Purpose: Four measures of children’s developing robustness of phonological contrast were compared to see how they correlated with age, vocabulary size, and adult listeners’ correctness ratings. Method: Word-initial sibilant fricative productions from eighty-one 2- to 5-year-old children and 20 adults were phonetically transcribed and acoustically analyzed. Four measures of robustness of contrast were calculated for each speaker on the basis of the centroid frequency measured from each fricative token. Productions that were transcribed as correct from different children were then used as stimuli in a perception experiment in which adult listeners rated the goodness of each production. Results: Results showed that the degree of category overlap, quantified as the percentage of a child’s productions whose category could be correctly predicted from the output of a mixed-effects logistic regression model, was the measure that correlated best with listeners’ goodness judgments. Conclusions: Even when children’s productions have been transcribed as correct, adult listeners are sensitive to within-category variation quantified by the child’s degree of category overlap. Further research is needed to explore the relationship between the age of a child and adults’ sensitivity to different types of within-category variation in children’s speech.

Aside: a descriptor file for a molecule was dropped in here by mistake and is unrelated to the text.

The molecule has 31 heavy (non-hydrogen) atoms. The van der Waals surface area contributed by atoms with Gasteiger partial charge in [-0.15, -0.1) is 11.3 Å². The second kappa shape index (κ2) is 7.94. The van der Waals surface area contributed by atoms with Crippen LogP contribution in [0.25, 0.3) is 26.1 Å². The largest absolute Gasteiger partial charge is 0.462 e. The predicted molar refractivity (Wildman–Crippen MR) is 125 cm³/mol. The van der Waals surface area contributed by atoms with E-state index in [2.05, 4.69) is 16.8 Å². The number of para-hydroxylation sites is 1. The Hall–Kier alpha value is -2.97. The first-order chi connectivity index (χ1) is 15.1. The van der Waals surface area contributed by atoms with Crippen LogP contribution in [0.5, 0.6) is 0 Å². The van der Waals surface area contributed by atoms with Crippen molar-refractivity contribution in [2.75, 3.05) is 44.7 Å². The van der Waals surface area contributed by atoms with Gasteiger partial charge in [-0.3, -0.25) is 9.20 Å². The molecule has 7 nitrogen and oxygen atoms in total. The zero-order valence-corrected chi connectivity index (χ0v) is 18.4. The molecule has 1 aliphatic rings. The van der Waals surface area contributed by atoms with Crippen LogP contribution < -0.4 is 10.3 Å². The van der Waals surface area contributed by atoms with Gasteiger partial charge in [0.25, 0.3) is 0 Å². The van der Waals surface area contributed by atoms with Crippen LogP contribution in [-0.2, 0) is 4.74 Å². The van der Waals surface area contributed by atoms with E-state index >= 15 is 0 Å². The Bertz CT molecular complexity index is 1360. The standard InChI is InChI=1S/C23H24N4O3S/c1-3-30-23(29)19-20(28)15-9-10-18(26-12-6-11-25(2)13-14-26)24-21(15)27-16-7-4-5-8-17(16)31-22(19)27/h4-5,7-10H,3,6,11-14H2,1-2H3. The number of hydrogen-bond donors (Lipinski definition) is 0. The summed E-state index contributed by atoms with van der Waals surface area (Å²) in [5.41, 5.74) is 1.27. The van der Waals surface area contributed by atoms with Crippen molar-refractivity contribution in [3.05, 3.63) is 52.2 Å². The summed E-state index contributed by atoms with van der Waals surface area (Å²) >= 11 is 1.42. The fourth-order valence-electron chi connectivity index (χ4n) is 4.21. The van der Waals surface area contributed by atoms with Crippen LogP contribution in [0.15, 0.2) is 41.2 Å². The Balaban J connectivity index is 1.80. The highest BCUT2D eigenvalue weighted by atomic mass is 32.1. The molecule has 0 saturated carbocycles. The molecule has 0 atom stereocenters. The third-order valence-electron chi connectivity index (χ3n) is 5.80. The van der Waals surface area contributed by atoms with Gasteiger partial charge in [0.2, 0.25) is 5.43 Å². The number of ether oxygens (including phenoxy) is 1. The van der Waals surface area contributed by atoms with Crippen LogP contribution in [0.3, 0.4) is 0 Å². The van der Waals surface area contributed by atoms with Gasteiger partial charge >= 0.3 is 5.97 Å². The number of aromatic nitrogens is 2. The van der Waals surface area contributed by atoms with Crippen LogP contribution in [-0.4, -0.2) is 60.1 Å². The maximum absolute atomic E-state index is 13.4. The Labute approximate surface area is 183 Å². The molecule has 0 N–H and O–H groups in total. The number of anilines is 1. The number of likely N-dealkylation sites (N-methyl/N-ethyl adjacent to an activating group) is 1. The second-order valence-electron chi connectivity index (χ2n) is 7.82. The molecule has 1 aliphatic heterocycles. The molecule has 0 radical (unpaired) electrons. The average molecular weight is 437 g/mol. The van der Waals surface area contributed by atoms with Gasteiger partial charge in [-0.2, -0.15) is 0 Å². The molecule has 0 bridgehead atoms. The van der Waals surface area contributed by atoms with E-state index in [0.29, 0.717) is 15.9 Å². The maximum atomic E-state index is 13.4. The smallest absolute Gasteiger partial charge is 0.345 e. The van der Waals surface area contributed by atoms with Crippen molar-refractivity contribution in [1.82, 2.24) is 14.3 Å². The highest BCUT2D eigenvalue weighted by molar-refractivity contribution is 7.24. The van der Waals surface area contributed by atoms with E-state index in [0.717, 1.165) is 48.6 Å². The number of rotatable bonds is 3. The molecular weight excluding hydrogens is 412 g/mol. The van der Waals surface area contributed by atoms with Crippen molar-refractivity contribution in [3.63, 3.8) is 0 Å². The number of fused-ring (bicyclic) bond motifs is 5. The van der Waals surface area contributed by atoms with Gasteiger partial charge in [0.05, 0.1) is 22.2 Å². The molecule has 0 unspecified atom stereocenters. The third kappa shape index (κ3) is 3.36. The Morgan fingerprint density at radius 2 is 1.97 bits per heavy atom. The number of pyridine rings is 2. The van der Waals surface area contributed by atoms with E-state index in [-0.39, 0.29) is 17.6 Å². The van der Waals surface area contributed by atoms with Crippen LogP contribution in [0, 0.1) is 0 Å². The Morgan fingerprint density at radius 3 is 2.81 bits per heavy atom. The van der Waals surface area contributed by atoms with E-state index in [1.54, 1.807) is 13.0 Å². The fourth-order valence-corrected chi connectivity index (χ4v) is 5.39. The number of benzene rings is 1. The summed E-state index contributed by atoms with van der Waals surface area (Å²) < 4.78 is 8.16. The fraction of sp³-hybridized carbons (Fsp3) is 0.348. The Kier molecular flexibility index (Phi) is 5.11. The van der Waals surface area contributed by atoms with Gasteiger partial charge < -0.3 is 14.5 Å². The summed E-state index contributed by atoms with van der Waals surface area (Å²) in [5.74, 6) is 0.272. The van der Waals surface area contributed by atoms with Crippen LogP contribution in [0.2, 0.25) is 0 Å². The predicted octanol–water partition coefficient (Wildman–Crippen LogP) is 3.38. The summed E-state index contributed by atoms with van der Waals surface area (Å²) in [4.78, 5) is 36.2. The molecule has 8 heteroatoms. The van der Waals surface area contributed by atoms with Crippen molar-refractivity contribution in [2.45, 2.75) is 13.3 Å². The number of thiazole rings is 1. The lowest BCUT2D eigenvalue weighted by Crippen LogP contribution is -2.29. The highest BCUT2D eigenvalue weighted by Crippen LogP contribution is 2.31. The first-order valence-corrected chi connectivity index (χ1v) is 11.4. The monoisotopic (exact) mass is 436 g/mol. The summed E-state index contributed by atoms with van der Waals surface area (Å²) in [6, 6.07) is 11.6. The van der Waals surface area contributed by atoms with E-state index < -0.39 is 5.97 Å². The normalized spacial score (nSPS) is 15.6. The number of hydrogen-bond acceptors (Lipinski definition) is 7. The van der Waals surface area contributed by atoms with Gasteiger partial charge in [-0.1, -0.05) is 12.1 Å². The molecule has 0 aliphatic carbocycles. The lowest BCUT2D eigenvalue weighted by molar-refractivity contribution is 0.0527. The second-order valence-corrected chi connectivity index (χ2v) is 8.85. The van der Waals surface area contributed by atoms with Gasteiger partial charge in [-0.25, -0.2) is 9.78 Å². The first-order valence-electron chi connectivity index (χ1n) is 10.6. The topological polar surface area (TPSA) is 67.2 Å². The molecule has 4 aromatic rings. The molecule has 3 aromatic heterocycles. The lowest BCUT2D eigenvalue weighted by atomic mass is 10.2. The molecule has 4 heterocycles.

|Number of pages||16|
|Journal||Journal of Speech, Language, and Hearing Research|
|Publication status||Published - 2015 Jun 1|
ASJC Scopus subject areas
- Language and Linguistics
- Linguistics and Language
- Speech and Hearing